Lummi tribal members will speak about the tribe's opposition to the proposed coal terminal at Cherry Point north of Bellingham on April 18th at the Odd Fellows Hall in Eastsound.
Ever since 2011, when SSA Marine began filing permit requests to build a new coal export terminal at Cherry Point, the Lummi Nation has been considering the potentially devastating effects on traditional native fisheries, as well as the desecration of the ancestral landscape and seascape at Xwe'chi'eXen. In 2012 a broad cross-section of Lummis gathered at Cherry Point to express their opposition to the project.
In August 2013, a group including Lummi leader Mr Jeremiah Julius visited Orcas to reiterate that message. That meeting also served to spread the word about plans to take a 22 foot totem pole on a journey to help raise the voices among diverse communities along the coal route from the Powder River basin of Wyoming, across Montana and Idaho, through Lummi territory in Washington State, and up to British Columbia. The totem was carved by Lummi master carver Mr Jewell James and the House of Tears carvers. Mr James will talk about his experiences among communities and tribes from coal fields to coast. Another journey is planned for the summer of 2014 that will bring together the issues of the tar sands, Bakken shale oil shipment and the shipment and storage of coal.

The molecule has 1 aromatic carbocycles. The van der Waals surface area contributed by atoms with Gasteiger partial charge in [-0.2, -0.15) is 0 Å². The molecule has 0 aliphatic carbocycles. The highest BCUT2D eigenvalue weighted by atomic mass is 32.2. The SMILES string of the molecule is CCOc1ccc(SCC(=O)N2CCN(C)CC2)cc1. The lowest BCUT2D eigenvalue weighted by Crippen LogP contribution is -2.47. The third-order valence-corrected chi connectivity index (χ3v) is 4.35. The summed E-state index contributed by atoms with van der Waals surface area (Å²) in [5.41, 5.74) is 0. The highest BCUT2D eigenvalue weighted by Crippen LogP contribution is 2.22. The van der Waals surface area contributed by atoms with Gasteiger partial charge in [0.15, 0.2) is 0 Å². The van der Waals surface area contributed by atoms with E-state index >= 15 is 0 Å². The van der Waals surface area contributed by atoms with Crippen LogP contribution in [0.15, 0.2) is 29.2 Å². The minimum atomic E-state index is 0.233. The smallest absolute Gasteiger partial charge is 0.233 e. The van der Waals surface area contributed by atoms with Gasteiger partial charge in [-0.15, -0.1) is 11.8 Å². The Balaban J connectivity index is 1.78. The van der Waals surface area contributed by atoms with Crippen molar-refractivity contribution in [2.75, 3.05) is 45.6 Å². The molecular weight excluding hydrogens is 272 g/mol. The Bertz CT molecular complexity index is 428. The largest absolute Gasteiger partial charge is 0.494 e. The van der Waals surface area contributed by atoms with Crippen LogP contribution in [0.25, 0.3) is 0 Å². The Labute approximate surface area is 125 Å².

Mr Julius will speak about the historical and cultural significance of Cherry Point to the Lummi people. The Lummi Nation is a key player in the fight against the coal terminal, because an 1855 treaty and subsequent legal decisions guaranteeing preservation of tribal fishing rights have been upheld by the United States Supreme Court.
Source - www.islandssounder.com
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